"When a person just feels hopeless, that there isn't going to be any solution to their problem, those are the ones that are suicidal," Gard said.

Could be higher

That rate could even be higher, as some suicides are not reported.

"What's the point in causing the family extra concern when they were 90-plus (in age) anyway," Gard said. "It's hard to know when people with this terrible addiction become hopeless and think there are no ways out."

Sparks said "cocooning," sometimes called social isolation, can lead to suicidal thoughts.

"There are a group of people that feel like they don't fit in, that they don't connect. The more disconnected, the more isolated you feel; I'm not heard, nobody likes me, nobody cares about me," he said.

There is also a higher rate of suicide among the LGBTQ community.

Social media effect

Social media can be both helpful and harmful, Sparks said.

"It can increase your connection, but it is real superficial in my view. It can be hurtful because you have cyber-bullying," he said. "We also have a lot of teenagers here and that is a very concerning group."

Gard said teenage use of social media is relatively new. He said it can cause "compare and despair."

"We don't have young people's use of social media figured out," he said. "There is a whole new territory that we haven't had a chance to explore. Early on we can see there is more isolation going on among young people, less connectednes. There is the interesting question, is depression something that happens as a result of their intense involvement in social media, this 'compare and despair' phenomenon we are hearing about? How much more depression are we going to see in this new era?"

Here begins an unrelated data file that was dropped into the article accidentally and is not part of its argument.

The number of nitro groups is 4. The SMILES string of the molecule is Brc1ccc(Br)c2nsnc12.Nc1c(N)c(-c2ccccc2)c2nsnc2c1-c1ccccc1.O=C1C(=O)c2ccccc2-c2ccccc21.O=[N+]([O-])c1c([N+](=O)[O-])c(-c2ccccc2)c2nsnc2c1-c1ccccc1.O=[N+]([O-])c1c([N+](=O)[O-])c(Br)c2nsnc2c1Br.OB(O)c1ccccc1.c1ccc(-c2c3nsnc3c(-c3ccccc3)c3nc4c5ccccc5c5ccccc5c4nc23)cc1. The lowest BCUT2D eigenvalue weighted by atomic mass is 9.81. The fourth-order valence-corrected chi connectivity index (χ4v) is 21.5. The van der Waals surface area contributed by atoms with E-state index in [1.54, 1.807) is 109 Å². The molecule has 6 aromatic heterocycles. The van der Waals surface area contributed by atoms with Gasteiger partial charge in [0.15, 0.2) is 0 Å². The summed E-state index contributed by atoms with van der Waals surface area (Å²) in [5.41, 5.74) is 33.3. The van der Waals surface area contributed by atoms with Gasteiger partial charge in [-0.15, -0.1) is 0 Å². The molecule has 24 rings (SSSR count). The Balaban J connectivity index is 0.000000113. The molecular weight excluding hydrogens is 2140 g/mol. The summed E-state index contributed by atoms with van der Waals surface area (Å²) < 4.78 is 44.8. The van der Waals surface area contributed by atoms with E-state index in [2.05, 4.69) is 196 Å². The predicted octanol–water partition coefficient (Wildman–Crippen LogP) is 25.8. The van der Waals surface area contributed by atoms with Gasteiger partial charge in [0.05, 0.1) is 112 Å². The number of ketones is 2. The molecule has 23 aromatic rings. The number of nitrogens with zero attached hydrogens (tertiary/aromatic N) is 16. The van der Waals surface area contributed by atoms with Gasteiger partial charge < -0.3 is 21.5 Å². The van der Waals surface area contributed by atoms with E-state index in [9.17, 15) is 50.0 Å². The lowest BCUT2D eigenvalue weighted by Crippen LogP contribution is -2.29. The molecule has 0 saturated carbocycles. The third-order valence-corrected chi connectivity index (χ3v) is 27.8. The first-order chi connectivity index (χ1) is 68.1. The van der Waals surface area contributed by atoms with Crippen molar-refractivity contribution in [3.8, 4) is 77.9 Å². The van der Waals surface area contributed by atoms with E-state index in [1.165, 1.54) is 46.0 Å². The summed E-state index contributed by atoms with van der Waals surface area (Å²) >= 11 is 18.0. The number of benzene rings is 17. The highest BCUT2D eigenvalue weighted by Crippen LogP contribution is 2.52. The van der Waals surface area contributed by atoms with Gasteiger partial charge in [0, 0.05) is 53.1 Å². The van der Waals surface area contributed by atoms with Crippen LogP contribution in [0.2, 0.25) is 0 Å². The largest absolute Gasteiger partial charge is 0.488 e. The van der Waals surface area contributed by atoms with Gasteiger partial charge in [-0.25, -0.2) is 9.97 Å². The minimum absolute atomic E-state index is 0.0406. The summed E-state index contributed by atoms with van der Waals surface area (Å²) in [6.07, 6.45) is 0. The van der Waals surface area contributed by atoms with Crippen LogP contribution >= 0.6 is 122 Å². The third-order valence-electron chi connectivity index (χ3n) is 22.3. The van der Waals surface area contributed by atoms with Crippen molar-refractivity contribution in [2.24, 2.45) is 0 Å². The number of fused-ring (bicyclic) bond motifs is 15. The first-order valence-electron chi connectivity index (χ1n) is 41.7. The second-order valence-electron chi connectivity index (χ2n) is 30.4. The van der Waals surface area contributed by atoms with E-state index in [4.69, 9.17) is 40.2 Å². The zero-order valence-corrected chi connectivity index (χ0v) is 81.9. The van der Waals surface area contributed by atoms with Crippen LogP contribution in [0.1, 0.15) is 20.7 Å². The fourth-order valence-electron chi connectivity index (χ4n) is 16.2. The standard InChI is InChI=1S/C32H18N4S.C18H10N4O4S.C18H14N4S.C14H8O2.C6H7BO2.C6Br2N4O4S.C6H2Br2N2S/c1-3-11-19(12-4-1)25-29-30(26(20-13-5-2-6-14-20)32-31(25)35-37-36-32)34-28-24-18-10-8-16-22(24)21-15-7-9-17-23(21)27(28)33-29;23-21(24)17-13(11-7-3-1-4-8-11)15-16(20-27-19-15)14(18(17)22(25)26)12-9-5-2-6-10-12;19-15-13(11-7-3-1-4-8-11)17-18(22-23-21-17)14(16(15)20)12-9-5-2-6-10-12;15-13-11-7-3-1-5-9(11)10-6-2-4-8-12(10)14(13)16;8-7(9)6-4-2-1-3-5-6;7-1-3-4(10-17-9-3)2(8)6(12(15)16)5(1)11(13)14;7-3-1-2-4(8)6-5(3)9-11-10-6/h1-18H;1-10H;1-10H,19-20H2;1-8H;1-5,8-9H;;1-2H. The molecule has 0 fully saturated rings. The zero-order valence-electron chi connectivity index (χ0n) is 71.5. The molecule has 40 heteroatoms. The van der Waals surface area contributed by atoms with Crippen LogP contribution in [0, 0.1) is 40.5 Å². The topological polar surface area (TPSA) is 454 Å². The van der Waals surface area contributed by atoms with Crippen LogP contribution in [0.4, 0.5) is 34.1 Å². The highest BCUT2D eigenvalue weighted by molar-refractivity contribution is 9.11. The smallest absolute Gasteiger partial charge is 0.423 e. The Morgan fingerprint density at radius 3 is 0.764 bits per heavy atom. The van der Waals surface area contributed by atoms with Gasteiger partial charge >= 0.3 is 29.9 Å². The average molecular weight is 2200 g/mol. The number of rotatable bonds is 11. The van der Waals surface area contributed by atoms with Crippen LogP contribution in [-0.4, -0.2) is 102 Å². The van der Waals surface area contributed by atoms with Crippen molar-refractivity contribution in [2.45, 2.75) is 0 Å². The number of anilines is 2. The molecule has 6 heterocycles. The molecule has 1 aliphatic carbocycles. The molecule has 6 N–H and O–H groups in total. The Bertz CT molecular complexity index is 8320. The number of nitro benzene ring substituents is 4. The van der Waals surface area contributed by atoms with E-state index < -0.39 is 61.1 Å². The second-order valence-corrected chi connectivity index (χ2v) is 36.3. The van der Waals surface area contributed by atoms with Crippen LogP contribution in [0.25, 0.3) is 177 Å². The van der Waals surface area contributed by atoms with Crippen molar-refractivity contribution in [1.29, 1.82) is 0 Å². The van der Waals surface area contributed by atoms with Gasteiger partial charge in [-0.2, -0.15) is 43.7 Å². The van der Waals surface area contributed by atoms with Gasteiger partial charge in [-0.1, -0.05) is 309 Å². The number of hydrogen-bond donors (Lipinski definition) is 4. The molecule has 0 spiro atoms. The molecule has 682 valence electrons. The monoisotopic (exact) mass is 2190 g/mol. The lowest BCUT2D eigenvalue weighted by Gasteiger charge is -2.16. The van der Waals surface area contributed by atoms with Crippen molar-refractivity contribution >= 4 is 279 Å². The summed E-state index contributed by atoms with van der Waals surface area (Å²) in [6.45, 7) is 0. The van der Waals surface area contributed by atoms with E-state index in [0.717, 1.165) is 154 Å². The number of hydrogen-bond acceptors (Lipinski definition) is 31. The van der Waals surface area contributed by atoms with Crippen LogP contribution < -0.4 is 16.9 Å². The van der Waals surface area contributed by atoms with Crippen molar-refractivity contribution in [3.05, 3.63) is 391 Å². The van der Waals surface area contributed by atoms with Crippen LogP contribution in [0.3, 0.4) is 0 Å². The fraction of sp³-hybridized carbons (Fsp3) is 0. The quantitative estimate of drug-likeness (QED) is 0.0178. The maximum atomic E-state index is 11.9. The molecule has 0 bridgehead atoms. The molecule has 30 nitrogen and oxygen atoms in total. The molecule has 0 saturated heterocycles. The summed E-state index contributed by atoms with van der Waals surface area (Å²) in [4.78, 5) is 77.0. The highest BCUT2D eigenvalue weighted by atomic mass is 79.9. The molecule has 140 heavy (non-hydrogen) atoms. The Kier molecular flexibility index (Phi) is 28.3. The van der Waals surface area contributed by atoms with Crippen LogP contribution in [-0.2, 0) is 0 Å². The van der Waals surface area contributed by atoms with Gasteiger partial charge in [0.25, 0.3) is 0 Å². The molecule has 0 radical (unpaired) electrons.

Sparks said photos of models, entertainers and athletes contribute to the 'compare and despair' phenomenon.

"All of those pictures are retouched. Almost 100 percent. Nobody can live up to the standard. It used to be just at the checkout stand at the grocery store; now it's in your face everywhere. People are seeing all these great and wonderful things people do, so why can't I do that," he said.

"Your perception is that everyone is doing something and you are not included," Gard said. "Some young people have serious mood issues related to them sizing themselves up on social media comparing to what their friends are doing.

Help available

When someone talks about suicide they should get help, Gard said.

"We hope that when someone makes a suicidal statement, it is taken really seriously and they get them in to see a professional person," he said. "There is a concern that some people are just saying that just for attention and didn't take it seriously, and there was a missed opportunity for a professional person to help them sort that through."

Kurz said often the first sign that a person is suicidal is a change in actions.

"Someone talking quite a bit about death, reading about death, writing about death. That is something we want to check in on," she said.

Help is available. There's a national hotline, 1-800-273-TALK. Also, the Central Kansas Chapter of The Compassionate Friends, which offers counseling to people with suicidal thoughts, is located at 2401 S. Ohio.